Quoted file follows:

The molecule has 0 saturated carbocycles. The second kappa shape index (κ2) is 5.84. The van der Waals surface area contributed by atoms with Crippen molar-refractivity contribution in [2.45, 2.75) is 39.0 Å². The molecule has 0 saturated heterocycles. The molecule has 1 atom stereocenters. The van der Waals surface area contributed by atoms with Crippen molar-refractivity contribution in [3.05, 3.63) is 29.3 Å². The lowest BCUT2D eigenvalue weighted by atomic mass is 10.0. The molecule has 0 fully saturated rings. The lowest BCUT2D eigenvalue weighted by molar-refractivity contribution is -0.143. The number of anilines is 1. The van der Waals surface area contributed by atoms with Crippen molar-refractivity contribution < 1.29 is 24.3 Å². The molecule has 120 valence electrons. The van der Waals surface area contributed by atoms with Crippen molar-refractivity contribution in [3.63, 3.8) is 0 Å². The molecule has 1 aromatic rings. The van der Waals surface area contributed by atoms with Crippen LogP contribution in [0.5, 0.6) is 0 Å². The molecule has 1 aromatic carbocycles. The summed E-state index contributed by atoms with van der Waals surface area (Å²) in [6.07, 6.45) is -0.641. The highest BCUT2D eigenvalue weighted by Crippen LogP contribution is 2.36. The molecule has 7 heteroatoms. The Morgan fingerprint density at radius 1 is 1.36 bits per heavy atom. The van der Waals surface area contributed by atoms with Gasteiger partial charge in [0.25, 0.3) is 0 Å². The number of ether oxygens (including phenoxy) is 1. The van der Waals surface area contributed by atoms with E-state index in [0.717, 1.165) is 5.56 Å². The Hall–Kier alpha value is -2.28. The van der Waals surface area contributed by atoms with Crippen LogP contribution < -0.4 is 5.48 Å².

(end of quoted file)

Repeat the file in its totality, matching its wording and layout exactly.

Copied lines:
The molecule has 0 saturated carbocycles. The second kappa shape index (κ2) is 5.84. The van der Waals surface area contributed by atoms with Crippen molar-refractivity contribution in [2.45, 2.75) is 39.0 Å². The molecule has 0 saturated heterocycles. The molecule has 1 atom stereocenters. The van der Waals surface area contributed by atoms with Crippen molar-refractivity contribution in [3.05, 3.63) is 29.3 Å². The lowest BCUT2D eigenvalue weighted by atomic mass is 10.0. The molecule has 0 fully saturated rings. The lowest BCUT2D eigenvalue weighted by molar-refractivity contribution is -0.143. The number of anilines is 1. The van der Waals surface area contributed by atoms with Crippen molar-refractivity contribution < 1.29 is 24.3 Å². The molecule has 120 valence electrons. The van der Waals surface area contributed by atoms with Crippen molar-refractivity contribution in [3.63, 3.8) is 0 Å². The molecule has 1 aromatic rings. The van der Waals surface area contributed by atoms with Crippen LogP contribution in [0.5, 0.6) is 0 Å². The molecule has 1 aromatic carbocycles. The summed E-state index contributed by atoms with van der Waals surface area (Å²) in [6.07, 6.45) is -0.641. The highest BCUT2D eigenvalue weighted by Crippen LogP contribution is 2.36. The molecule has 7 heteroatoms. The Morgan fingerprint density at radius 1 is 1.36 bits per heavy atom. The van der Waals surface area contributed by atoms with Gasteiger partial charge in [0.25, 0.3) is 0 Å². The number of ether oxygens (including phenoxy) is 1. The van der Waals surface area contributed by atoms with E-state index in [0.717, 1.165) is 5.56 Å². The Hall–Kier alpha value is -2.28. The van der Waals surface area contributed by atoms with Crippen LogP contribution < -0.4 is 5.48 Å².